5, Leon Trotsky, “Their Morals and Ours”. I have always regarded Trotsky as the finest writer of the Marxist movement. In this brilliant polemic, he answers liberals who have accused Marxists of believing that the ends justify the means. Here is a sample: “Whoever does not care to return to Moses, Christ or Mohammed; whoever is not satisfied with eclectic hodge-podges must acknowledge that morality is a product of social development; that there is nothing invariable about it; that it serves social interests; that these interests are contradictory; that morality more than any other form of ideology has a class character.”
6. V.I. Lenin, “Imperialism, the highest stage of capitalism”. Some believe that this work is obsolete since it addresses inter-imperialist rivalries of the sort we haven’t seen since WWII. I would reply that the greater value of the work is its ability to unmask the connections between big banks and the state, of obvious relevance to the contemporary scene.
7. Evelyn Reed, “Is Biology Women’s Destiny?”. A good introduction to the themes Reed dealt with in a large book titled “Woman’s Evolution” that is only available in print from Pathfinder Press, the SWP publishing wing. I think the book is very much worth reading but only if you get it second hand from Amazon or from the library.
8. CLR James, “The Historical Development of the Negro in the United States”. Using his party name JR Johnson, James demonstrates the kind of analysis that made him such a strong influence on the Marxist wing of the Black Nationalist movement of the 1960s and 70s.
9. Jim Blaut, Lenin’s evolution on the National Question. This and two other chapters from Blaut’s book on the national question can be read here. Blaut was a member of Marxmail until his untimely death in 2000. I plan to scan and upload the remainder of his book over the next few months.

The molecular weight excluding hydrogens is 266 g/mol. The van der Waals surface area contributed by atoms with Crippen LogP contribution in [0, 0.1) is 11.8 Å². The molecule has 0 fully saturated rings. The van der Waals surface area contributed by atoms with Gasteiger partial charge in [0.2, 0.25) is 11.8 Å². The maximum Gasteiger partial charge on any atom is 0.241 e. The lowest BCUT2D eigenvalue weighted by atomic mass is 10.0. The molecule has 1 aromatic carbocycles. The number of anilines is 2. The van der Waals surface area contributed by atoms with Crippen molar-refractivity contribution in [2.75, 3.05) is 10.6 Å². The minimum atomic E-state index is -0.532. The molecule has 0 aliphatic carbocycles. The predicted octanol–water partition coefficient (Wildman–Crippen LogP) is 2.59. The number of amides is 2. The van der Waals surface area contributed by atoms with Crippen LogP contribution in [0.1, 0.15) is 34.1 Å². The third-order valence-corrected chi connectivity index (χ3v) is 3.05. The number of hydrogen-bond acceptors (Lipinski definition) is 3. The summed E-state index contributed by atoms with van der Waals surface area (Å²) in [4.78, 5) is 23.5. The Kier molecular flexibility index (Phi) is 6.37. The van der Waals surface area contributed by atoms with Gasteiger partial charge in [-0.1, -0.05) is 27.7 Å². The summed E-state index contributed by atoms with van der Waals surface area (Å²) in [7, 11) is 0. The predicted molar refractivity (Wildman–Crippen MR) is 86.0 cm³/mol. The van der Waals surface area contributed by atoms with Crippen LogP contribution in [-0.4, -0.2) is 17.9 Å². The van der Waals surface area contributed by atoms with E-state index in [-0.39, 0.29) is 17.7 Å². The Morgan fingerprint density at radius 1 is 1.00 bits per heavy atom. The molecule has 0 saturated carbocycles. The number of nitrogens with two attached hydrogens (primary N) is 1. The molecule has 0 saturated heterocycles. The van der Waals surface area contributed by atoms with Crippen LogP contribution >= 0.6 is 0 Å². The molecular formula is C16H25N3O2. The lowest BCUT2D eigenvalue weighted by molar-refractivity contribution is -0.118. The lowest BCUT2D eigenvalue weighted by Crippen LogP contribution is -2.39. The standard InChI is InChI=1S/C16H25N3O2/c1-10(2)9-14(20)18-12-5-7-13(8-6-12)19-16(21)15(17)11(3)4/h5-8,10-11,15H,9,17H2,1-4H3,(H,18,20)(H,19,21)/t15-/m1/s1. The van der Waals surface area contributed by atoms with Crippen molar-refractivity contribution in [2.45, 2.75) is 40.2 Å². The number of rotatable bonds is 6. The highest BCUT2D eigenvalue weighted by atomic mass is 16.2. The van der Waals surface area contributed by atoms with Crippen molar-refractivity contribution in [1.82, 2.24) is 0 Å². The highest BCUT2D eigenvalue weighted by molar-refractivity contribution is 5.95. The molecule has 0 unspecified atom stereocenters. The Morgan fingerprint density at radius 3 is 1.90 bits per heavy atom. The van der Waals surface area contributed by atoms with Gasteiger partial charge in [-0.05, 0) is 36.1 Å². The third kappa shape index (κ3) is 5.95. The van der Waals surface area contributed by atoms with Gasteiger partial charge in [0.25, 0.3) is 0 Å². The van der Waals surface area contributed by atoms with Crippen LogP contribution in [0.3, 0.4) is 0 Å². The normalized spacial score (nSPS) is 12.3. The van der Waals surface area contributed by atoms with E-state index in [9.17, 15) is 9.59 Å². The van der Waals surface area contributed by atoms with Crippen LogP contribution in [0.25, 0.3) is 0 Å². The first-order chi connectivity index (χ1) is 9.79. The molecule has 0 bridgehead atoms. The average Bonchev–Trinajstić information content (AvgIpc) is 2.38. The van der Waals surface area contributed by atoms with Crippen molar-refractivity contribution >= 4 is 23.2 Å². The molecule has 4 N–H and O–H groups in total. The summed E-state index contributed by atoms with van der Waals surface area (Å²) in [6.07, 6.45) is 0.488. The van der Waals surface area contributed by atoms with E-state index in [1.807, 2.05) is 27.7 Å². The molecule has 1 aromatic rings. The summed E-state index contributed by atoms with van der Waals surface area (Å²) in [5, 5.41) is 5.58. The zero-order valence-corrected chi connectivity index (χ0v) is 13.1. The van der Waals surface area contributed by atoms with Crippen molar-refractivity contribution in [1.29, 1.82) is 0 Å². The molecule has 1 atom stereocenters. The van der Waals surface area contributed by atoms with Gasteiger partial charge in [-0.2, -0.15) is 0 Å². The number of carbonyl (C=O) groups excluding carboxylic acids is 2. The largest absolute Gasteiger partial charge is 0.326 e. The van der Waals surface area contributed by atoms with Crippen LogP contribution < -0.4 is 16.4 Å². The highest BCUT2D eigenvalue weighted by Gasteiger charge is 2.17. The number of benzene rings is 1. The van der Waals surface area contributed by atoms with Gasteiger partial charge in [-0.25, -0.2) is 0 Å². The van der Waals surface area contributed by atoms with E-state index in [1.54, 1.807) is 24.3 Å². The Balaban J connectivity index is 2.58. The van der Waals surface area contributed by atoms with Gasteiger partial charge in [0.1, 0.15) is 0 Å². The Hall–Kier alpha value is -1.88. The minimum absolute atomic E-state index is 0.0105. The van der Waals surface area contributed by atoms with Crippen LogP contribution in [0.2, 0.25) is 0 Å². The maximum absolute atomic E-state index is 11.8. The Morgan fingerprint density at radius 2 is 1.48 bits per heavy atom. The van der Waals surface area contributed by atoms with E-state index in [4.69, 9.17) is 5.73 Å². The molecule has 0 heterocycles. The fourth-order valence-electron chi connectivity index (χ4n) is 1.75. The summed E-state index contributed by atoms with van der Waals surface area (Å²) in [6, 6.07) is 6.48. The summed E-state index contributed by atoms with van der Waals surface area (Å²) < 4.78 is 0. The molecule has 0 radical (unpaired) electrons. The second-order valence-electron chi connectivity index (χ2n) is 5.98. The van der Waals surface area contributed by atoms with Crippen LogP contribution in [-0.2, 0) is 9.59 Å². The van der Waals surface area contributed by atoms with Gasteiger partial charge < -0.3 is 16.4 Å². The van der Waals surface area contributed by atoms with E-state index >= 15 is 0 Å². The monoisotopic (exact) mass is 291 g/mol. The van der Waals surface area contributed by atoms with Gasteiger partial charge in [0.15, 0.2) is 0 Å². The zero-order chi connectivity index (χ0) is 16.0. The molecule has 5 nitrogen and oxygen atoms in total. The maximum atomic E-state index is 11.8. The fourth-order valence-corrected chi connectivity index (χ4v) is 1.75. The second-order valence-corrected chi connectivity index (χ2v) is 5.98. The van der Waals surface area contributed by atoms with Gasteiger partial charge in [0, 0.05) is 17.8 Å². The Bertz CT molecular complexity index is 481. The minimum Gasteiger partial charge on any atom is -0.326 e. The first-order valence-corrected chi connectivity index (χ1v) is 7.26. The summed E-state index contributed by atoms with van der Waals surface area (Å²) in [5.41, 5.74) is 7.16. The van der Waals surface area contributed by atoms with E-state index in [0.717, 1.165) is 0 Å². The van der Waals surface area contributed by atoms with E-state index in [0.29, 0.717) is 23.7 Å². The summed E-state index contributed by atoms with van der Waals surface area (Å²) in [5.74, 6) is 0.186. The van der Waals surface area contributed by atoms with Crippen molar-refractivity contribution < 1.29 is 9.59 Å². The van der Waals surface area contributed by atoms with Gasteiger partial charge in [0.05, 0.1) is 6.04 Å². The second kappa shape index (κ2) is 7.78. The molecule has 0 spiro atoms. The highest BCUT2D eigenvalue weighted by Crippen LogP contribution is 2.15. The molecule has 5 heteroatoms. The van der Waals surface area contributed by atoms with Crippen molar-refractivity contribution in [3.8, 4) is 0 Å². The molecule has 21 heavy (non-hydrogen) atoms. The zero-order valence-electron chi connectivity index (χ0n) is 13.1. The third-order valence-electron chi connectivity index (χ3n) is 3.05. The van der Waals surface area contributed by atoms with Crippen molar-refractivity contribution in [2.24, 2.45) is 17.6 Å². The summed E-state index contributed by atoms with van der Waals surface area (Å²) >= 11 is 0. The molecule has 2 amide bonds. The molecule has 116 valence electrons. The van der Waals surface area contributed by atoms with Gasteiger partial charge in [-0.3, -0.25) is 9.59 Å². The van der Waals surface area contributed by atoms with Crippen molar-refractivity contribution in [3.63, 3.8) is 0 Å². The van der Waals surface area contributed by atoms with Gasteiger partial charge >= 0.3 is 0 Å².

10. Felix Morrow, “Revolution and Counter-Revolution in Spain”. This book shows the remarkable ability of a Trotskyist to expose class-collaborationism. When I first read it, I assumed that all that was necessary in politics was to make such points. Alas, I did not understand at the time that revolutions are not made on the basis of telling workers about colossal failures but leading them in struggle to a successful conclusion. That being said, Morrow is a terrific writer.
I could obviously cite another 50 books and articles but this should be a good start.
1. Leo Huberman, “Man’s Worldly Goods”. I can’t recommend this highly enough. Huberman was with Monthly Review when he wrote this, a primer on Marxist economics geared to workers.
2. A.L. Morton, “A People’s History of England”. As you can figure out from the title, this is the British counterpart of what Zinn wrote for the U.S. but frankly more engaged with the Marxist method. Morton is great.
3. Robert G. Williams, “Export Agriculture and the Crisis in Central America”. This is an excellent explanation of how “primitive accumulation” in Central America (driving small peasants off their land and turning it into cattle ranches to supply fast food restaurants) led to the revolutionary struggles of the 1970s and 80s.
4. Michal Perelman, “The Invention of Capitalism”. Michael has written many very good books but this is my favorite. It deals with the primitive accumulation phase of capitalism and the ideology put forward to defend it.
5. Michael Yates, “Naming the System: Inequality and Work in the Global Economy”. This is a critique of neoliberalism written in a super-clear fashion. Since Michael has taught workers (and prisoners) over the years, he was obviously channeling Karl Marx’s “Wage Labor and Capital”.
6. Doug Henwood, “Wall Street”. The best-selling Verso book of all time will tell you how the stock market works to the disadvantage of working people.
7. Michael Lebowitz, “Beyond Capital”. Michael has lived in Venezuela for more than a decade and provides insights into 21st century socialism based on a classical Marxist erudition.
8. John Bellamy Foster, “The Vulnerable Planet”. Although I have grown disgusted with Foster ever since he gave MR’s imprimatur to Yoshie Furuhashi’s demented blog aka MRZine, I can strongly recommend this book as about the best introduction to the environmental crisis that I can think of.
9. Mike Davis, “City of Quartz”. A dystopian take on Los Angeles by a preeminent scholar who drove a truck once upon a time.
10. Walter Rodney, “How Europe Underdeveloped Africa”. A brilliant and angry study of colonialism.